This section is from the book "A Text-Book Of Materia Medica And Pharmacy For Medical Students", by Velyien Ewart Henderson. Also available from Amazon: A Text-Book of Materia Medica and Pharmacy for Medical Students.
It was with the greatest reluctance that the authors of the first edition undertook in 1908 the preparation of another medical text-book. They found however that none of the books on Pharmacy and Materia Medica were at all suitable for use in their classes in the University of Toronto. Most of the books on these subjects contain also sections dealing with Pharmacology and Therapeutics. These sections are rarely accurate. Changes in the official Pharmacopoeia occur much more slowly than does our knowledge of Pharmacology. Several of the better books on Pharmacy and Materia Medica are intended for students in the United States and deal largely with the U.S. Pharmacopoeia. As there are several good books on Pharmacology on the market which undergo frequent revision, the authors did not include any material relating to this subject.
The classification of drugs according to their botanical, mineral or animal origin is no longer of importance, nor does a pharmacological classification furnish an arrangement useful for reference purposes. A use of one of these types of classification greatly mars some otherwise useful books.
These considerations forced the authors to compile this text-book and they hope that they have succeeded in placing before the student a book which will aid him in writing prescriptions.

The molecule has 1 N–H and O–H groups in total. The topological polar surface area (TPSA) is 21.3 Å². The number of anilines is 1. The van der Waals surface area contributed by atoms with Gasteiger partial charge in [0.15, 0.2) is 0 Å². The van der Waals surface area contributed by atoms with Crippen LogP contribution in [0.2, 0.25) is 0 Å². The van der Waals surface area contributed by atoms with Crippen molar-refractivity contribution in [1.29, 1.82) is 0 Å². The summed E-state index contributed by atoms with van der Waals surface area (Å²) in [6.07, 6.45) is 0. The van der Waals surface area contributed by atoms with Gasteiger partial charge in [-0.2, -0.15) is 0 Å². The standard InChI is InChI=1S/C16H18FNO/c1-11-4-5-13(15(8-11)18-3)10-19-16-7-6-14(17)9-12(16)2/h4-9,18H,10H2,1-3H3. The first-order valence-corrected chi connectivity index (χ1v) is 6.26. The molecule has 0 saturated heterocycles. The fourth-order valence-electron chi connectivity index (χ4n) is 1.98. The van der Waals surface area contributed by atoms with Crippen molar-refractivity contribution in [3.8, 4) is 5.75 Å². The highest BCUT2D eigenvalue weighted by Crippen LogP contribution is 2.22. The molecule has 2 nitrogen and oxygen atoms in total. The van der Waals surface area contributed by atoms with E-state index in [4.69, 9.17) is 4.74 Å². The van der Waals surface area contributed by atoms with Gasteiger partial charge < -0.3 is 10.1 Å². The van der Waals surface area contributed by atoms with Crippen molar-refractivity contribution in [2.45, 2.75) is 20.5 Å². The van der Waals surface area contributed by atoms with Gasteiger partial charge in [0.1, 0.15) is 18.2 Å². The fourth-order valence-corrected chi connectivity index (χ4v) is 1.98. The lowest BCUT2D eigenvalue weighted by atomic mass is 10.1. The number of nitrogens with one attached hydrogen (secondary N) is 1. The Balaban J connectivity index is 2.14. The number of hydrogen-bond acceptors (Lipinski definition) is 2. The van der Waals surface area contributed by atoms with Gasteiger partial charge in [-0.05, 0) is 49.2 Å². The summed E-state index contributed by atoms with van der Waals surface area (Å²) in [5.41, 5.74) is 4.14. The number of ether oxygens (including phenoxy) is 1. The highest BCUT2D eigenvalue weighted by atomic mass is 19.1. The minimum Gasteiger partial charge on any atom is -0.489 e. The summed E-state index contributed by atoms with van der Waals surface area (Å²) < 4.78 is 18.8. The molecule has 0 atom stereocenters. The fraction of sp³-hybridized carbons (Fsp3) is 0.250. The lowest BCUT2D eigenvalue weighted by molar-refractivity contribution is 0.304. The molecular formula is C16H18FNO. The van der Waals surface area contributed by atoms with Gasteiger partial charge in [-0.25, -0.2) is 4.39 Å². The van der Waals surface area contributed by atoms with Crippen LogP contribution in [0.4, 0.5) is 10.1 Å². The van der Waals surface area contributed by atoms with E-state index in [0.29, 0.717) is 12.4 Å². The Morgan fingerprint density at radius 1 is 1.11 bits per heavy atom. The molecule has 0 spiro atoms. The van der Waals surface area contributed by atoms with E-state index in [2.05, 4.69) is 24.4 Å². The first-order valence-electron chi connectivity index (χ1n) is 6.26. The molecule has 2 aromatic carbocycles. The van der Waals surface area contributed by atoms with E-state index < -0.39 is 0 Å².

Dr. C. P. Lusk then Lecturer in Pharmacy was associated with the author in the preparation of the first edition and in spite of the fact that the book has been almost completely rewritten many traces of his practical knowledge and scholarship are to be found in the present edition. The stress of work which necessitated his retirement from the Department has led to his not taking the same part in the preparation of the second edition, that he did in the first. The author wishes to thank him for his great kindness in reading the copy of this edition and for his valuable criticisms and suggestions and regrets that Dr. Lusk felt constrained to withdraw his name from the title page.
The following works have been frequently consulted:-The British Pharmacopoeia; The British Pharmaceutical Codex; Squire's Companion to the British Pharmacopoeia; Ruddiman, Incompatibilities in Prescriptions; Elborne, The Elements of Practical Pharmacy and Dispensing; The Art of Dispensing, (published by the Chemist and Druggist); Fantus, Prescription Writing and Pharmacy; Bennett, Medical and Pharmaceutical Latin; The United States Pharmacopoeia.
University of Toronto, V. E. Henderson.
October 23, 1911.